Hey Day: A Uniquely Penn Tradition

Following a tradition that reaches back to 1916, Penn juniors celebrated Hey Day 2012 on April 25, by donning red shirts, strutting along Locust Walk carrying canes, and biting into straw hats.

A celebration unique to Penn, Hey Day marks the “moving up” of juniors to the senior class. This year’s event began with a class picnic, followed by the traditional procession to College Hall.

As in years past, Penn President Amy Gutmann met the students at the steps of College Hall, where, before officially declaring the Class of 2013 seniors, she gave them “one final test.” The questions went like this: “Question No. 1: Who is the founder of the University of Pennsylvania? Question No. 2: Who is your class president? Question No. 3: What is the name of your class?”

After the students roared out their answers, Gutmann said, “You’ve passed. Now, by the power vested in me by the Trustees of the University of Pennsylvania, I hereby declare you, seniors! Congratulations.”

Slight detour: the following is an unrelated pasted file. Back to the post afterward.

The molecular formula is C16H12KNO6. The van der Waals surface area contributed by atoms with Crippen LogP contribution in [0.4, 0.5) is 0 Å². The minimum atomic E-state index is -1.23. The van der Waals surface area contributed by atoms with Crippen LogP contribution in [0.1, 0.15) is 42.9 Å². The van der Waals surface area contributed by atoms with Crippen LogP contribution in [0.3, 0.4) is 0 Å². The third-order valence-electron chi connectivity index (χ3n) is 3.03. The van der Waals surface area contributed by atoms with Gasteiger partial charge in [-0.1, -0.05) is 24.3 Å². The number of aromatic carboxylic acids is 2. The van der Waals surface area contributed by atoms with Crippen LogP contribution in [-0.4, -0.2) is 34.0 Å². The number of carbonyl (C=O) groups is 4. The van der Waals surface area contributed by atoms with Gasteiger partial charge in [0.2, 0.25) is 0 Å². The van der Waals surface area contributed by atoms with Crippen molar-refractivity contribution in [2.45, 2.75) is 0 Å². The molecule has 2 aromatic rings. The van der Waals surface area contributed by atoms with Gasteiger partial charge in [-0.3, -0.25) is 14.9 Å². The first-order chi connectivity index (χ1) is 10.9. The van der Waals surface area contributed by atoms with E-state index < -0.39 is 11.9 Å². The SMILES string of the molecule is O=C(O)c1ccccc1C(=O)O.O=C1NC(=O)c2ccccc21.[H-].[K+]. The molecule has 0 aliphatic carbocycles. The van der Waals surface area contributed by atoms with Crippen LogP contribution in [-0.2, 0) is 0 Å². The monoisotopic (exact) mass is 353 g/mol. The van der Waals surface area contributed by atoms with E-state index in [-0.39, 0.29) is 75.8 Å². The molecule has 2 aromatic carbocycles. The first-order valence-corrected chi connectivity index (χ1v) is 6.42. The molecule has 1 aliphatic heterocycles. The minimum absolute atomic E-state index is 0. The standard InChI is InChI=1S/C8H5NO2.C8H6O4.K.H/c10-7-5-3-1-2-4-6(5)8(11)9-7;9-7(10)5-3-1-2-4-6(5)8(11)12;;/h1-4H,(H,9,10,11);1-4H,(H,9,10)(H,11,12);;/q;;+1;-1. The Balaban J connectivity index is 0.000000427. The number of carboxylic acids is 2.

The University Archives and Records Center provides two possible explanations for the odd name of the annual event. An article in the 1916 The Pennsylvanian reported that the name "Hey Day" was chosen by a committee formed especially for the purpose of coming up with an appropriate title for the newly established Moving-Up Day.

An alternative claim, however, is that the name is a pun suggested by Eugene H. Southall, Class of 1916 and editor-in-chief of The Pennsylvanian. Well acquainted with the phrase, “the heyday of someone's career,” Southall half-facetiously suggested that “Straw Hat Day be known henceforth as Heyday and that the then scattered events of importance be concentrated in one day, which would represent a sort of apogee or heyday of college life and activities.”

In 1931, Class Day activities were folded into Hey Day, including the reading of the Class History, Class Prophecy and Class Poem; the presentation of the Senior Honors Awards; and the announcement of those elected into various honorary societies.

In the decades since, however, Hey Day has become far less formal and much more of an exuberant outdoor affair.

Text by Julie McWilliams
Photos by Steve Minicola, Scott Spitzer & Vivek Bharathan